By Jill Murphy, author of Labyrinth Learning’s Microsoft® Word 2016: Comprehensive
We all do it: Texting while walking, sending emails during meetings, chatting on the phone while cooking dinner. In today’s society, doing just one thing at a time seems downright luxurious—even wasteful. But chances are, you’re not doing yourself (or your boss, your friends, or your family) any favors by multitasking your way through the day. Research shows it’s not nearly as effective as we like to believe.
It can even be harmful to our health.
You’re Not Really Multitasking
What you call multitasking is really task-switching, says Guy Winch, PhD, author of Emotional First Aid: Practical Strategies for Treating Failure, Rejection, Guilt, and Other Everyday Psychological Injuries. He says:
“When it comes to attention and productivity,
our brains have a finite amount.”
Moving back and forth between several tasks actually wastes productivity, he says, because your attention is expended on the act of switching gears—plus, you never get fully “in the zone” for either activity.
You’re Working More Slowly
Contrary to popular belief, multitasking doesn’t save time. In fact, it will probably take you longer to finish two projects when you’re jumping back and forth than it would to finish each one separately.
The same is true even for behaviors as seemingly automatic as driving. In a 2008 University of Utah study, drivers took longer to reach their destinations when they chatted on cell phones.
“What tends to save the most time is to do things in batches,” says Winch. “Pay your bills all at once, then send your emails all at once. Each task requires a specific mindset, and once you get in a groove you should stay there and finish.”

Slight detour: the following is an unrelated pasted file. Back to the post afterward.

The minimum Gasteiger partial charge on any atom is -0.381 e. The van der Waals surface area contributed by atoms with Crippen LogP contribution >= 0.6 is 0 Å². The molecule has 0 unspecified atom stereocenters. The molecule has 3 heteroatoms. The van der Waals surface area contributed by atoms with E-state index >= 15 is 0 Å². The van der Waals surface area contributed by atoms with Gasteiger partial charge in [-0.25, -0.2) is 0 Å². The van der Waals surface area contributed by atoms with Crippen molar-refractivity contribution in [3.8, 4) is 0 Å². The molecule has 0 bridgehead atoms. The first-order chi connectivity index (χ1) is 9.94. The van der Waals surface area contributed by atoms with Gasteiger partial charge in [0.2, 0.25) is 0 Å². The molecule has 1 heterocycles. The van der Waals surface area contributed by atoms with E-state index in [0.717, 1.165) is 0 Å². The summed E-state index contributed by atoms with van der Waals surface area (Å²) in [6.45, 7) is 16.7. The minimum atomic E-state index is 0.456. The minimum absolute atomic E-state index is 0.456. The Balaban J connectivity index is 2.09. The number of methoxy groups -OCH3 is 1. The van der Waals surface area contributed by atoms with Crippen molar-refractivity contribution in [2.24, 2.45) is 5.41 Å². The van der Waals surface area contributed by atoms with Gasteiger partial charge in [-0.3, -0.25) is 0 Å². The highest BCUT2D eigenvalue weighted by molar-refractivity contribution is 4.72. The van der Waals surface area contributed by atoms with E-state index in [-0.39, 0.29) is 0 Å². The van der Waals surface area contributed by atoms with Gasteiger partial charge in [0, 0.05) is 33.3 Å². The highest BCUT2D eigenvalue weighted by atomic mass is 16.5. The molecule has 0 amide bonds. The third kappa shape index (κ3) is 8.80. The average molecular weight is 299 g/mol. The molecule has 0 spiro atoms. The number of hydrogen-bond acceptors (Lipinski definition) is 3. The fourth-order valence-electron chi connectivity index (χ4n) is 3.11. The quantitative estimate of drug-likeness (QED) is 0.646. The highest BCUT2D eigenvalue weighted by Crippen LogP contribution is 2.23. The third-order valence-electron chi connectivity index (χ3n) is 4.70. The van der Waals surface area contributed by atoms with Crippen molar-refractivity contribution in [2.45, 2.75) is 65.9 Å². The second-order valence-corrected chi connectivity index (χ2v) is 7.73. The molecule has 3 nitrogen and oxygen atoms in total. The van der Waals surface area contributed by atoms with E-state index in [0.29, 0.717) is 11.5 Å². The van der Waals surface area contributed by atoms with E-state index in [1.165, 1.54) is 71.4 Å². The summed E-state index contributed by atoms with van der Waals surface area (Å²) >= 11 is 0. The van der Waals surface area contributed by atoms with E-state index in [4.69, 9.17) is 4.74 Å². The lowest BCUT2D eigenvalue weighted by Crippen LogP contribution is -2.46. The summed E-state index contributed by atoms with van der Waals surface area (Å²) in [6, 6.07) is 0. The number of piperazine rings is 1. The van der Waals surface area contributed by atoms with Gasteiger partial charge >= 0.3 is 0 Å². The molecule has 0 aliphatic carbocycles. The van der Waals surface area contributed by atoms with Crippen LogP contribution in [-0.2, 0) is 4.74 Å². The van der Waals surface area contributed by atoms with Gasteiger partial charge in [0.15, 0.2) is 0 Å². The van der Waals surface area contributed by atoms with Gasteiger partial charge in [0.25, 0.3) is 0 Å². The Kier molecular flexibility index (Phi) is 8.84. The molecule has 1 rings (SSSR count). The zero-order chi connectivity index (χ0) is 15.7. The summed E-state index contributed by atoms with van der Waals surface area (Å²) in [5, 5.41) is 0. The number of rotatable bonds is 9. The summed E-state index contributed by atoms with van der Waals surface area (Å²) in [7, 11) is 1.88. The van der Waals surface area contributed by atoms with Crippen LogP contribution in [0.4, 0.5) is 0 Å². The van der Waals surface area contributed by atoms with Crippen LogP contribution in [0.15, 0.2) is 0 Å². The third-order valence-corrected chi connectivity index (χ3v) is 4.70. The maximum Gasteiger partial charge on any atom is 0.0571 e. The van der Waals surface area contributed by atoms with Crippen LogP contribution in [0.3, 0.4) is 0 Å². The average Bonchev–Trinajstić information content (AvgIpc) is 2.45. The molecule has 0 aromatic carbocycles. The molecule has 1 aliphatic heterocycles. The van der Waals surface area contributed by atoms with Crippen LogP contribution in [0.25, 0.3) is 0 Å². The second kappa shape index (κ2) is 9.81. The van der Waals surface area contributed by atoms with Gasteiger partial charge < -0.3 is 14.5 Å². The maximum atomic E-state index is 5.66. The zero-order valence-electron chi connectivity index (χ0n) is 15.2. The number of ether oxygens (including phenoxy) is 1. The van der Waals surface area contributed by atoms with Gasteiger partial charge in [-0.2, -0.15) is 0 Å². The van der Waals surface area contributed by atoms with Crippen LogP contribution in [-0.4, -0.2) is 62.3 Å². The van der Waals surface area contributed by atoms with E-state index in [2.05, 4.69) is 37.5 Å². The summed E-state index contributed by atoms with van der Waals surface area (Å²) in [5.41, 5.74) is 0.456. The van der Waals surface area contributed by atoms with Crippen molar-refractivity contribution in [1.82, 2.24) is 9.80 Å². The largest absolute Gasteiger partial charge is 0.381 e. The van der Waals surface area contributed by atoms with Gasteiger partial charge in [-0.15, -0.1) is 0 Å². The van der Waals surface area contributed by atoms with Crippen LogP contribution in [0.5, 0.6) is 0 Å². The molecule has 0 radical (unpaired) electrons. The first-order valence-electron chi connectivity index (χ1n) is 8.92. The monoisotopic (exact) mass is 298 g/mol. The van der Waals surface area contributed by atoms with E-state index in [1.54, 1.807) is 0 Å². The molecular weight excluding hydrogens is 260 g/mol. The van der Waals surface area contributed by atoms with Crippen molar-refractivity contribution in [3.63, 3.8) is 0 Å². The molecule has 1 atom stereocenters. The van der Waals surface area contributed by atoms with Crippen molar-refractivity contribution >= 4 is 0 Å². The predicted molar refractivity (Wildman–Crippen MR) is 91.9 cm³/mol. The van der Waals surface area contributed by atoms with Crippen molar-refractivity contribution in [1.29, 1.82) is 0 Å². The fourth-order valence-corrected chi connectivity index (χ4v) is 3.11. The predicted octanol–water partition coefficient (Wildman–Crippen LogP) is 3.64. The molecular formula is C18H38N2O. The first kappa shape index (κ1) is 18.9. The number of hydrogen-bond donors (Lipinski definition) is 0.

You’re Making Mistakes
Experts estimate that switching between tasks can cause a 40% loss in productivity. It can also cause you to introduce errors into whatever you’re working on, especially if one or more of your activities involves a lot of critical thinking.
A 2010 French study found that the human brain can handle two complicated tasks without too much trouble, because it has two lobes that can divide responsibility equally between the two. Adding a third task, however, can overwhelm the frontal cortex and increase the number of mistakes you make.
You’re Not Good At It
The research focused specifically on cell phone use behind the wheel, and it found that people who scored highest on multitasking tests do not frequently engage in simultaneous driving and cell phone use—probably because they can better focus on one thing at a time. Those who do talk and drive regularly, however, scored worse on the tests even though most described themselves as having above-average multitasking skills.
Focus and Slow Down – To Speed Up
When your set down to work on a project or complete a task, resist the urge to multitask. Here are some tips:
- Turn off your email.
- Silence your phone.
- Close/Minimize unneeded program windows on your computer.
Most importantly, fully engage in what you’re doing, complete it or get to your planned stopping point, and then move on to the next task or project. Chances are you’ll get more done, better, and in less time overall.